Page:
Tim Frost, a Chicago-based motorsports business consultant, said taking over race operations is a big gamble for Bernard.
“It can cost $3 million to $5 million to do a street or road race,” Frost said. “It’s a bit less to do an oval race, but it’s still a major financial commitment.
“He better make sure he has the expertise to handle things like ticket sales, corporate hospitality, sponsorship sales, and food and beverage,” Frost added. “There are a million details to deal with beyond just advertising an event, and if you don’t execute those things right, and you’re operating a number of races, you can lose a lot of money in a hurry.”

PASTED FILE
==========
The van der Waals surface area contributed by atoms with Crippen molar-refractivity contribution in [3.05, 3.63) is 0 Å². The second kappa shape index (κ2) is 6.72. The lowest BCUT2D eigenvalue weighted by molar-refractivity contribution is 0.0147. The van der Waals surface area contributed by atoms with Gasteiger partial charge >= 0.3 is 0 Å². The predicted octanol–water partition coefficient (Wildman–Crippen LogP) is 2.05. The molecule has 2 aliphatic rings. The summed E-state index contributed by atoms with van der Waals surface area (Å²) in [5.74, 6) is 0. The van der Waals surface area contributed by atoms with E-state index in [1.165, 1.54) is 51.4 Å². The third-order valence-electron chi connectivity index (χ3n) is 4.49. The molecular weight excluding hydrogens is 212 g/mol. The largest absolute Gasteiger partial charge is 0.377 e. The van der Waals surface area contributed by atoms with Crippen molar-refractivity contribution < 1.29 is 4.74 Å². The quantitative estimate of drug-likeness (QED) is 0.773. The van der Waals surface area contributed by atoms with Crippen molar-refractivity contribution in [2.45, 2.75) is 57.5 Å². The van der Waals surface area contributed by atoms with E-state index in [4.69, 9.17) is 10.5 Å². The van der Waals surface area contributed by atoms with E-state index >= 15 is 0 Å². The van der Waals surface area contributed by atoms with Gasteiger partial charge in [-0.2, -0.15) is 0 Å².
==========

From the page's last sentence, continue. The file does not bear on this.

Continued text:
Bernard’s fury came to a boil in the wake of the Milwaukee race, which drew a crowd estimated at 13,000. Bernard said the promoters’ inexperience led to poor TV ratings and attendance.
“I screwed up big time,” Bernard said. “I wanted that race so bad, I brought in a promoter that didn’t have the experience needed.”
While Bernard said it’s clear IndyCar officials either have to find strong promoters or take over races, he said it’s “premature to say which direction we’ll go with that.”
A major factor in television ratings is which TV network the races are on. While the majority of the series’ events will air on Versus through 2018, a handful of races each year appears on broadcast TV.
The series’ agreement with ABC expires after the 2012 season, and Bernard and his staff are in exclusive talks with that network through the end of this month. Bernard declined to comment on the talks with ABC. Nor would he discuss the series’ relationship with NBC.
There’s been much speculation that Bernard would move IndyCar races to NBC following Comcast Cable’s purchase of that network. Philadelphia-based Comcast also owns Versus, which is being branded as an NBC Sports property.•